Blind Melon Shannon Hoon Documentary To Feature New Guns N’ Roses Footage?

Shannon Hoon

New Shannon Hoon Documentary Could Feature New Guns N’ Roses Footage!

At this year’s Tribecca Film Festival it appears that a new Shannon Hoon documentary titled All I Can Say will be premiering. According to VOA News the entire documentary features personal footage Hoon shot starting from 1990 until 1995 when he passed away of an overdose at the age of 28. In 1990 he began shooting tapes of himself and charting Blind Melon’s rise to fame. About six years ago, Hoon’s daughter Nico brought a box of her father’s tapes to Danny Clinch wwho is a filmaker who shot the band in the past. There is a trailer from a few years ago on Youtube. I am not sure how much of the footage in the trailer made it into the final movie.

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“I knew Shannon often had a video camera with him,” says Clinch. “We realized that he basically filmed everything. It was overwhelming. We had a rough cut and all of a sudden [Hoon’s longtime girlfriend] Lisa would call us and say, ‘Hey, I found two more tapes.”‘

His tapes begin in 1990 while a not-yet-famous Hoon watched tractor competitions in Lafayette, Indiana, and run right up to the day of his death. Hoon obsessively chronicled himself while Blind Melon went from an upstart band to a rock sensation thanks largely to their hit video for “No Rain.”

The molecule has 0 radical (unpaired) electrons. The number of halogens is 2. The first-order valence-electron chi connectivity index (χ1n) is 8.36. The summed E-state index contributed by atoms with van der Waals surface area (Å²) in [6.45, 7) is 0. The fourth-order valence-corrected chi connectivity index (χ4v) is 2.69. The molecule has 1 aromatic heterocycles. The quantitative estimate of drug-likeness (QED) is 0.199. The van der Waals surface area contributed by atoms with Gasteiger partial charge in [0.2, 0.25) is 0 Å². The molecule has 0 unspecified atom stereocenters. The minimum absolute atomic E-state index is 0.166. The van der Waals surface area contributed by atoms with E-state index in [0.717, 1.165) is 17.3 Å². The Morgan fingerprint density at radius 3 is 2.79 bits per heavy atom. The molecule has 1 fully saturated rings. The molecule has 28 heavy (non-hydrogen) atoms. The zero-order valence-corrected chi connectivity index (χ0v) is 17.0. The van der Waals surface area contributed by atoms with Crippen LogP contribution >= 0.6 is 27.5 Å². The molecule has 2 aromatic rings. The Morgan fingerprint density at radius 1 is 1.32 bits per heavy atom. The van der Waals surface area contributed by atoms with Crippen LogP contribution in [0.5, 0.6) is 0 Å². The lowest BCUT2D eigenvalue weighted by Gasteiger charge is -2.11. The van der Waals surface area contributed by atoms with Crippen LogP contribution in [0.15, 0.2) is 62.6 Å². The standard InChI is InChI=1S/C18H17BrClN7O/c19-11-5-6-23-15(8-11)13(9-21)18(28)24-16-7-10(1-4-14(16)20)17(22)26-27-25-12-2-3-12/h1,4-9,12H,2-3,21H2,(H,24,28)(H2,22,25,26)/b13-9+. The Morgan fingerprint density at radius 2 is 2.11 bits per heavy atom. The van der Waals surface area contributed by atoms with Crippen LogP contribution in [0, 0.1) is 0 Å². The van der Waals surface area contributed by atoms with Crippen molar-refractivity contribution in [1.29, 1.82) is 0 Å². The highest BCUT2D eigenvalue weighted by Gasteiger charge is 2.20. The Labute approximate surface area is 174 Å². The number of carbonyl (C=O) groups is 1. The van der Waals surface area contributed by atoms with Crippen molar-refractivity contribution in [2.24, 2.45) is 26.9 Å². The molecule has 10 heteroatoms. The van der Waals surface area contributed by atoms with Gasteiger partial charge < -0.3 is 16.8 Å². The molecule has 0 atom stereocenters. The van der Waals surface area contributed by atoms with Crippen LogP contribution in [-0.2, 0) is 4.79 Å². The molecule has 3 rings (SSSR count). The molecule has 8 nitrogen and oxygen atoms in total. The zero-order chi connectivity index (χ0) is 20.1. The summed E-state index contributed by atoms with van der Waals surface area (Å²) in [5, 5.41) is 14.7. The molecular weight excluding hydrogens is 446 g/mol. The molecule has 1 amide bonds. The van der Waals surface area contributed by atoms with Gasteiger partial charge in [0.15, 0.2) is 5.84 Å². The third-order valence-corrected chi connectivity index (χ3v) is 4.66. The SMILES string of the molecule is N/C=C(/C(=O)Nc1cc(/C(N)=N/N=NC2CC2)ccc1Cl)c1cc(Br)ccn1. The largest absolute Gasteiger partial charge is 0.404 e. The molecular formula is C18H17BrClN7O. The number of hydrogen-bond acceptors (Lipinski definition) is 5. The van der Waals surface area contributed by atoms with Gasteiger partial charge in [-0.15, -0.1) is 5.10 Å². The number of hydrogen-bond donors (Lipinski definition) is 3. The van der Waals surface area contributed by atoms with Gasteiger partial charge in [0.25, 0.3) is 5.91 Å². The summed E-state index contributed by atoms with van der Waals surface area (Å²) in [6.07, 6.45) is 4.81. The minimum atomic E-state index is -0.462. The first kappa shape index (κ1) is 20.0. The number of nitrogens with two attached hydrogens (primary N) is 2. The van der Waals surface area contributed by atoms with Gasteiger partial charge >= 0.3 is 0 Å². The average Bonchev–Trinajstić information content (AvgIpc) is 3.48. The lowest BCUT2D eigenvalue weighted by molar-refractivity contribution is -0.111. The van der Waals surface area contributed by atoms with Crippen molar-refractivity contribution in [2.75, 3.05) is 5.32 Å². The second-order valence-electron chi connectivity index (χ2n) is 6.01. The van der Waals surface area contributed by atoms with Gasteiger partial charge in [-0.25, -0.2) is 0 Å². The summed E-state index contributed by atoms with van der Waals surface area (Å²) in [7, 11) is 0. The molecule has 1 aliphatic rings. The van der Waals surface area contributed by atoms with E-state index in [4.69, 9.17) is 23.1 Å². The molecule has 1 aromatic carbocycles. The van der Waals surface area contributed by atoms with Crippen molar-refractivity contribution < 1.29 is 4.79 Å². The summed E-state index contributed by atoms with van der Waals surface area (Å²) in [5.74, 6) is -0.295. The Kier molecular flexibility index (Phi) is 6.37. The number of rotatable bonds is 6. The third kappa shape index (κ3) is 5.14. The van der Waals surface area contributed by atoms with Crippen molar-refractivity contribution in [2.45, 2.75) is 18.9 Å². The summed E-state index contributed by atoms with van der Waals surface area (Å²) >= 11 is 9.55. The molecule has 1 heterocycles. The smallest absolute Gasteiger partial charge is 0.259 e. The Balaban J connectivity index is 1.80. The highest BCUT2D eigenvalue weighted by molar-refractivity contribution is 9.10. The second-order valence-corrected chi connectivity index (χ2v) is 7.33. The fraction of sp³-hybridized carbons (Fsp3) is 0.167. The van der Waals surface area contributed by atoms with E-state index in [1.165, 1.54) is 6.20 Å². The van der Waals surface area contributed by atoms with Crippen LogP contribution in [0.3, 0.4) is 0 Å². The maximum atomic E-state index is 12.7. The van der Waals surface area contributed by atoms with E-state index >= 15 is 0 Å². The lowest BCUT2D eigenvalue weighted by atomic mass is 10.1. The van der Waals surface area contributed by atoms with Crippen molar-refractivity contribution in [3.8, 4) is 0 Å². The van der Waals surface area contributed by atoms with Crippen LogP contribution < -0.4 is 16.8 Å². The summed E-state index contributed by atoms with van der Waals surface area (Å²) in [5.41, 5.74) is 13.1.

Often speaking directly into the camera, Hoon documents everything from hanging out with Axl Rose to the band arguing over a Rolling Stone cover He filmed his daughter being born. He filmed many of his interviews with journalists. It amounted to 250 hours of footage. The filmmakers — Clinch, Taryn Gould and Colleen Hennessy — opted to credit Hoon as co-director.

“The idea that he was documenting himself for the world to see is really interesting,” says Clinch. “Did he feel like his candle was burning really bright and it might fade out? I don’t know.”

Director Asif Kapadia extensively used personal film archives for his Amy Winehouse documentary “Amy.” But “All I Can Say” is almost entirely from Hoon’s point of view. Holding so much of Hoon’s life in his hands, Clinch grants, has been a heavy responsibility.

“It’s been a lot on my shoulders to be given the gift of these tapes,” says Clinch, exhaling.